One night near the end, I sang his name.
Barely a moon, and nearly no stars – it was something
like giving a signature back to its ink.
I don’t know why I did it: nothing
was going to change, it was never going to be a world
where a leaf or a woman’s exploring hand or a carburetor
would know him, ever again. But sing his name
I did, in a voice as broken – as spidered – as paint
on a fifteenth century altar panel,
sepia and holy and starting to loosen.
It wasn’t dramatic: I wasn’t wandering in a storm.
Although it seemed the darkness might have been a way
the sky decided to kneel. Then I went back inside,
the chair was the same, the sloppy pile of books was the same,
and I continued to say his name, even then,
in a singsong. I might just as well have sung out
for the fourteen horses dead near here last year
when the stables caught fire – two escaped
their stalls and panicked down the road
with jockeys of flame on their backs. Or for
the worms in their carcasses. For any of us.
But it was his name that I sang, his name
that carried the others – his name, now,
was the horse. His name was the altar panel
in which we all took our stilted positions.
And frankly… why is this special?
It isn’t. “Chair.”
“Storm.” “Leaf.” “Books.” “Woman’s hand.”
Every word is an elegy
– at the least, a commemoration.
So often it has been displayed to us, the hourglass
with its grains of sand drifting down,
not as an object in our world
but as a sign, a symbol, our lives
drifting down grain by grain,
sifting away — I’m sure everyone must
see this emblem somewhere in the mind.
Yet not only our lives drift down. The stuff
of ego with which we began, the mass
in the upper chamber, filters away
as love accumulates below. Now
I am almost entirely love. I have been
to the banker, the broker, those strange
people, to talk about unit trusts,
annuities, CDs, IRAs, trying
to leave you whatever I can after
I die. I’ve made my will, written
you a long letter of instructions.
I think about this continually.
What will you do? How
will you live? You can’t go back
to cocktail waitressing in the casino.
And your poetry? It will bring you
at best a pittance in our civilization,
a widow’s mite, as mine has
for forty-five years. Which is why
I leave you so little. Brokers?
Unit trusts? I’m no financier doing
the world’s great business. And the sands
in the upper glass grow few. Can I leave
you the vale of ten thousand trilliums
where we buried our good cat Pokey
across the lane to the quarry?
Maybe the tulips I planted under
the lilac tree? Or our red-bellied
woodpeckers who have given us so
much pleasure, and the rabbits
and the deer? And kisses? And
love-makings? All our embracings?
I know millions of these will be still
unspent when the last grain of sand
falls with its whisper, its inconsequence,
on the mountain of my love below.
I, when you notice,
am cast in gold:
the bite of the ignorant
An apple filled with spices:
silver coated with gold.
And others that grow in the orchard,
beside it, bright as rubies.
I asked it: Why aren’t you like those?
Soft, with your skin exposed?
And it answered in silence: Because
boors and fools have jaws.
—Shmu’el Hanagid, ca. 993-1056.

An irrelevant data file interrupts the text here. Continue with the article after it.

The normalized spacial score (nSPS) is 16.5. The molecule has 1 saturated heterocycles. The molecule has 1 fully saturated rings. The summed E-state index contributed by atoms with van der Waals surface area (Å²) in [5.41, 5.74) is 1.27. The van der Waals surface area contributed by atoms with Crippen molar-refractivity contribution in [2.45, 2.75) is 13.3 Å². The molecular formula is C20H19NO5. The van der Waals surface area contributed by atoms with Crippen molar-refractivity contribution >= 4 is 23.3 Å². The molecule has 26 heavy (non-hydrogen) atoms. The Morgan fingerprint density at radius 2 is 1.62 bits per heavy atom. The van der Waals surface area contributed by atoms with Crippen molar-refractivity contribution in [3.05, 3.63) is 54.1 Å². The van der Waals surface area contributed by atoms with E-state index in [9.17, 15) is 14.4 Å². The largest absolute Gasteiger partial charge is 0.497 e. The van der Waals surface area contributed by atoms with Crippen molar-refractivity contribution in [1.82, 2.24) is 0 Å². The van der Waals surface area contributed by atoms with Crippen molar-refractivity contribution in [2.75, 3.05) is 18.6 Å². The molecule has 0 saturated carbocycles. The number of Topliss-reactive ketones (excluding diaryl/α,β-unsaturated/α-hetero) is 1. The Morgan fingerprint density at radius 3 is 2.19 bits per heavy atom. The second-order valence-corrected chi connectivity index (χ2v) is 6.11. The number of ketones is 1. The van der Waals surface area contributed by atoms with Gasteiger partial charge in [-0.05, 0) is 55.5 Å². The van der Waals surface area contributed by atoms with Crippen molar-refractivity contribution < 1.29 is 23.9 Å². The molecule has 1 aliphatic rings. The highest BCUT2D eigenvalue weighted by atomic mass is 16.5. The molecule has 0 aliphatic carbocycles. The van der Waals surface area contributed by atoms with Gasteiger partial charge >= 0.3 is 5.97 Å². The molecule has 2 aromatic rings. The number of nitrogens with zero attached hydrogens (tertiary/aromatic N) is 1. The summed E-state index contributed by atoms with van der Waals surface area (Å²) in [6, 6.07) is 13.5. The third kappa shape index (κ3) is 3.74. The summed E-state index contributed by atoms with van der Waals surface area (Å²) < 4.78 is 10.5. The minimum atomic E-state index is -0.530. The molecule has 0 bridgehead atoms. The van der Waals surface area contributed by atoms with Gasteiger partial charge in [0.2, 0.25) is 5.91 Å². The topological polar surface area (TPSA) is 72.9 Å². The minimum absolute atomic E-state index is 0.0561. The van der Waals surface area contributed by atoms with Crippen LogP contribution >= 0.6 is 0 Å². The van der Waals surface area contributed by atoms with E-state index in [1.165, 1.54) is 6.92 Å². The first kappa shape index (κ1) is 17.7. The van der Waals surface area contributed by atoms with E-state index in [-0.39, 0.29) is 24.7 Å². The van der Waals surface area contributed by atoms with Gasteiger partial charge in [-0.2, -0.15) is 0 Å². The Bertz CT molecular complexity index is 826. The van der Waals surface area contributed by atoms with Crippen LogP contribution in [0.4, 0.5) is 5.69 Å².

Every morning the maple leaves.Every morning another chapter where the hero shiftsfrom one foot to the other. Every morning the same bigand little words all spelling out desire, all spelling outYou will be alone always and then you will die.So maybe I wanted to give you something more than a catalogof non-definitive acts,something other than the desperation.Dear So-and-So, I’m sorry I couldn’t come to your party.Dear So-and-So, I’m sorry I came to your partyand seduced youand left you bruised and ruined, you poor sad thing.Your want a better story. Who wouldn’t?A forest, then. Beautiful trees. And a lady singing.Love on the water, love underwater, love, love and so on.What a sweet lady. Sing lady, sing! Of course, she wakes the dragon.Love always wakes the dragon and suddenlyflames everywhere.I can tell already you think I’m the dragon,that would be so like me, but I’m not. I’m not the dragon.I’m not the princess either.Who am I? I’m just a writer. I write things down.I walk through your dreams and invent the future. Sure,I sink the boat of love, but that comes later. And yes, I swallowglass, but that comes later.And the part where I push youflush against the wall and every part of your body rubs against the bricks,shut upI’m getting to it.For a while I thought I was the dragon.I guess I can tell you that now. And, for a while, I thought I wasthe princess,cotton candy pink, sitting there in my room, in the tower of the castle,young and beautiful and in love and waiting for you withconfidencebut the princess looks into her mirror and only sees the princess,while I’m out here, slogging through the mud, breathing fire,and getting stabbed to death.Okay, so I’m the dragon. Big deal.You still get to be the hero.You get magic gloves! A fish that talks! You get eyes like flashlights!What more do you want?I make you pancakes, I take you hunting, I talk to you as if you’rereally there.Are you there, sweetheart? Do you know me? Is this microphone live?Let me do it right for once,for the record, let me make a thing of cream and stars that becomes,you know the story, simply heaven.Inside your head you hear a phone ringingand when you open your eyesonly a clearing with deer in it. Hello deer.Inside your head the sound of glass,a car crash sound as the trucks roll over and explode in slow motion.Hello darling, sorry about that.Sorry about the bony elbows, sorry welived here, sorry about the scene at the bottom of the stairwelland how I ruined everything by saying it out loud.Especially that, but I should have known.You see, I take the parts that I remember and stitch them back togetherto make a creature that will do what I sayor love me back.I’m not really sure why I do it, but in this version you are notfeeding yourself to a bad managainst a black sky prickled with small lights.I take it back.The wooden halls like caskets. These terms from the lower depths.I take them back.Here is the repeated image of the lover destroyed.Crossed out.Clumsy hands in a dark room. Crossed out. There is somethingunderneath the floorboards.Crossed out. And here is the tabernaclereconstructed.Here is the part where everyone was happy all the time and we were allforgiven,even though we didn’t deserve it.Inside your head you heara phone ringing, and when you open your eyes you’re washing upin a stranger’s bathroom,standing by the window in a yellow towel, only twenty minutes awayfrom the dirtiest thing you know.All the rooms of the castle except this one, says someone, and suddenlydarkness,suddenly only darkness.In the living room, in the broken yard,in the back of the car as the lights go by. In the airportbathroom’s gurgle and flush, bathed in a pharmacy ofunnatural light,my hands looking weird, my face weird, my feet too far away.And then the airplane, the window seat over the wing with a viewof the wing and a little foil bag of peanuts.I arrived in the city and you met me at the station,smiling in a waythat made me frightened. Down the alley, around the arcade,up the stairs of the buildingto the little room with the broken faucets, your drawings, all your things,I looked out the window and saidThis doesn’t look that much different from home,because it didn’t,but then I noticed the black sky and all those lights.We walked through the house to the elevated train.All these buildings, all that glass and the shiny beautifulmechanical wind.We were inside the train car when I started to cry. You were crying too,smiling and crying in a way that made meeven more hysterical. You said I could have anything I wanted, but Ijust couldn’t say it out loud.Actually, you said Love, for you,is larger than the usual romantic love. It’s like a religion. It’sterrifying. No onewill ever want to sleep with you.Okay, if you’re so great, you do it—here’s the pencil, make it work …If the window is on your right, you are in your own bed. If the windowis over your heart, and it is painted shut, then we are breathingriver water.Build me a city and call it Jerusalem. Build me another and call itJerusalem.We have come back from Jerusalem where we found notwhat we sought, so do it over, give me another version,a different room, another hallway, the kitchen painted overand over,another bowl of soup.The entire history of human desire takes about seventy minutes to tell.Unfortunately, we don’t have that kind of time.Forget the dragon,leave the gun on the table, this has nothing to do with happiness.Let’s jump ahead to the moment of epiphany,in gold light, as the camera pans to wherethe action is,lakeside and backlit, and it all falls into frame, close enough to seethe blue rings of my eyes as I saysomething ugly.I never liked that ending either. More love streaming out the wrong way,and I don’t want to be the kind that says the wrong way.But it doesn’t work, these erasures, this constant refolding of the pleats.There were some nice parts, sure,all lemondrop and mellonball, laughing in silk pajamasand the grains of sugaron the toast, love love or whatever, take a number. I’m sorryit’s such a lousy story.Dear Forgiveness, you know that recentlywe have had our difficulties and there are many thingsI want to ask you.I tried that one time, high school, second lunch, and then again,years later, in the chlorinated pool.I am still talking to you about help. I still do not havethese luxuries.I have told you where I’m coming from, so put it together.We clutch our bellies and roll on the floor …When I say this, it should mean laughter,not poison.I want more applesauce. I want more seats reserved for heroes.Dear Forgiveness, I saved a plate for you.Quit milling around the yard and come inside.